Learning to Fly

I am in a hard city of grey stone and blue glass, a damp chill to the air and a swirl of exhaust fumes. There is a permanent background rumble of activity. Every 30 seconds an aeroplane flies past from left to right, in the opposite direction to the scudding clouds, their tailfins emblazoned with national logos: Varig, Qantas, British Airways, Air New Zealand, Singapore, Finnair. A cargo of hundreds of people, each one a world in themselves, with colleagues and husbands and wives and kids, lovers and brothers and distant friends. And you are not among them.

I picture our last flight together. A snowbound Europe unfurling beneath us, so close we can see the tracks of the roads, and along them nose twin yellow beams of light as cars feel their way through a sodium powder. The towns that glittered like strands of flung jewellery, fallen at random on a dark velvet cushion. The blackness of the sea, the blackness of the desert. Are those fires beneath us? A nomadic encampment? Gas platforms whose solitary flares pinprick the night? Turkmenistan. Now Iran. I never knew it was so large. Snow has dusted the mountains behind Tehran, and behind us the world falls into shadow. We are heading for the darkness creeping across the face of the earth, a small fluorescent bubble of light held in suspension above everything, hanging motionless just below an icy firmament of stars. I feel your small hand reach for me under the blanket. Down there is Kabul: I can see the neighbourhoods, some brightly lit, then the lights petering out as the houses climb into the hills. I press my nose to the scratched plexiglass and remember the white hot track of a Sam 7 a lifetime ago against a dun backdrop of bushland, rising, rising, veering, falling away, and how we jinked left and almost turned upside down to avoid it, and the low monotonous swearing of the Ukrainian pilot who had been doing this for far too long and ended up on the route nobody wanted. When we finally landed no-one could get up from their seats and the laughter was bright and forced and slightly hysterical. I watched the rhythmic thrumming tremor in my hand the next day and forced it to stop. Then it started again. I won’t tell you that one, but you feel my grip tighten and look at me. I smile thinly and am rewarded with a faceful of vanilla-scented hair as you rest your head on my shoulder. I want to protect you. I want to weep with tenderness for you.

The antiseptic chill of an air-conditioned shopping mall populated by Oriental soldiers with machine guns. I do not look at them. We are separated by our nationalities and I feel a flush of anger. Who are they to decree you, stand this side, you, over there? To try and take you away from me because of a quirk of fate, history, geography. I see your small form swallowed up in a chaotic crowd and you shoot me a brave smile as we go through. My turn. He barely looks up. Flicks through my passport. It’s a sorry catalogue of misadventure. That smudged stamp that looks like a meteorite heading towards you on the page? That cost me $200 and aged me 10 years. The children with guns at a roadblock who looked at it upside down and walked off with it, and only gave it back in exchange for my sunglasses. 5.75 prescription; hope you get one hell of a headache, kidogo. Stop thinking like this. He’s watching you. Holiday. Yes. By car. Marketing consultant. Ah, many companies – I am freelance. No, my first time here, very much looking forward to seeing your country. He’s a sceptical sod and I don’t blame him. Sighs deeply, then picks up the stamp and whacks it down between Angkor Wat and a Hammer and Sickle. There’s irony.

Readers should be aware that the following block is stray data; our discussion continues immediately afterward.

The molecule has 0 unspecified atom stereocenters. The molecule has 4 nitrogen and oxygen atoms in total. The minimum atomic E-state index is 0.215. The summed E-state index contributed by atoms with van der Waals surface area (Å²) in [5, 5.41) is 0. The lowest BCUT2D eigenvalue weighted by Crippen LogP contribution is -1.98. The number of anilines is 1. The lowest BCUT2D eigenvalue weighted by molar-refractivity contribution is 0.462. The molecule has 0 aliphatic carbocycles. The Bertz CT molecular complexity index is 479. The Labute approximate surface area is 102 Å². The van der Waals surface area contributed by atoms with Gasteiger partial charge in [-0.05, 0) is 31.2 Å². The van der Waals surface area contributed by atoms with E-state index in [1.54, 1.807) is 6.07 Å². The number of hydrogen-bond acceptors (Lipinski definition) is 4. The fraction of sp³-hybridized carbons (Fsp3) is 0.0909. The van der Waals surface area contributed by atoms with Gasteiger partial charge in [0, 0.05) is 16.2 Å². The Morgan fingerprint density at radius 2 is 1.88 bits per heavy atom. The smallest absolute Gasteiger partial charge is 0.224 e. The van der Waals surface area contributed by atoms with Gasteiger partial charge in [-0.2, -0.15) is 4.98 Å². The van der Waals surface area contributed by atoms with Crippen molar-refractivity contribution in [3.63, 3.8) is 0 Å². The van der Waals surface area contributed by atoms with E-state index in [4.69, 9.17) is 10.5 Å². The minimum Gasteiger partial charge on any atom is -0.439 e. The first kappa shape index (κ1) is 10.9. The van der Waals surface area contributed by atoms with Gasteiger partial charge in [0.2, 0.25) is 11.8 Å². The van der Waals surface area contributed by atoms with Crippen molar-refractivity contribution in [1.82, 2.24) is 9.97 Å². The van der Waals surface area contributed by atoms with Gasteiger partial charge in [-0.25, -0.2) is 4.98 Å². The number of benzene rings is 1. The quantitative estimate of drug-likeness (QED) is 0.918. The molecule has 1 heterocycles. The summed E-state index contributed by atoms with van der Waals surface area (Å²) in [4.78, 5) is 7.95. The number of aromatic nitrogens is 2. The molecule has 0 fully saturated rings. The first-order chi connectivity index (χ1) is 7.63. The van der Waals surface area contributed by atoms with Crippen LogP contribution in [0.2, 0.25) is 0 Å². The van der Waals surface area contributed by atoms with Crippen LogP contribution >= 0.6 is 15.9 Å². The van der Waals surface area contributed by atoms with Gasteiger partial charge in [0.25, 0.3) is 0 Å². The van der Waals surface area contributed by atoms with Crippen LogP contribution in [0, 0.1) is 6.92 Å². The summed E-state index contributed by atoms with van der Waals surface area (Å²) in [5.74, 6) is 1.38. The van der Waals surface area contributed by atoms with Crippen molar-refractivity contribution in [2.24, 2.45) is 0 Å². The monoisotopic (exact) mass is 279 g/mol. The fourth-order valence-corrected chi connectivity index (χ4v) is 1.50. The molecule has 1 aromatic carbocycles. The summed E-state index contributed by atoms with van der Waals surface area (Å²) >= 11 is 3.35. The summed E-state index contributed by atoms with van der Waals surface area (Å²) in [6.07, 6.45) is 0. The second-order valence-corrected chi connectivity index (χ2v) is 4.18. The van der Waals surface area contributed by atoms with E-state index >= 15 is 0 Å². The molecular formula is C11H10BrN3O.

I sit on my battered backpack in a cloud of synthetic scent from a duty free shop, beneath a poster of an English footballer in his underwear. Giggling women in abayas walk past. Where are you? I have a clear view 180 degrees, there is a pillar wide enough for two about three metres away, over there a soldier, those shiny glass windows on the second floor are one-way only. We are all stars in this reality TV show. That African woman on her own with three suitcases is going to get taken apart. Passing backpacker in brand new sandals shoots me a dirty look. Yeah, alright sunshine. You should’ve been there when tanks rolled up and they shelled the old town. What was it called? Dadadaab? Dabaabat? Something like that. Until you have, don’t fucking look at me. What’s this? Old couple standing in front of me. Yes I speak French. Changing money? Over there: the guy with the stall. Yes he’s legit. I’m English. Well merci, you are too kind. Have a great holiday. You too.

I see you and I get that funny tightening in my throat. You are cross. You’ve been delayed, interrogated, pawed, discriminated against, and you need a cigarette. Me too hun. Let’s get out of here. Then, although I can see you are tired, you smile at me and say: “Come on soldier, on your feet.” You got that from me, and it breaks my heart.

Golden sunlight split into bars across the floor, the sigh of the sea, the cry of the birds. There’s a man singing outside, an exotic refrain which is all quartertones and minor notes, and it’s magical. You lie with an arm across me, a cascade of black hair spilling over the pillow, softly respiring. I watch you sleeping, my eyes moving over your body slowly, pausing here, backtracking there. There are parts of my life that flash before me uninvited, like a snapshot I didn’t want to take, fixed forever in an image branded before my eyes. Well now I am imprinting every part of you on my memory, so that I know in years to come I will be able to conjure this moment again, drowsy with longing, basking in warmth, your scent on my hands and my face and my heart. I can’t believe we made it.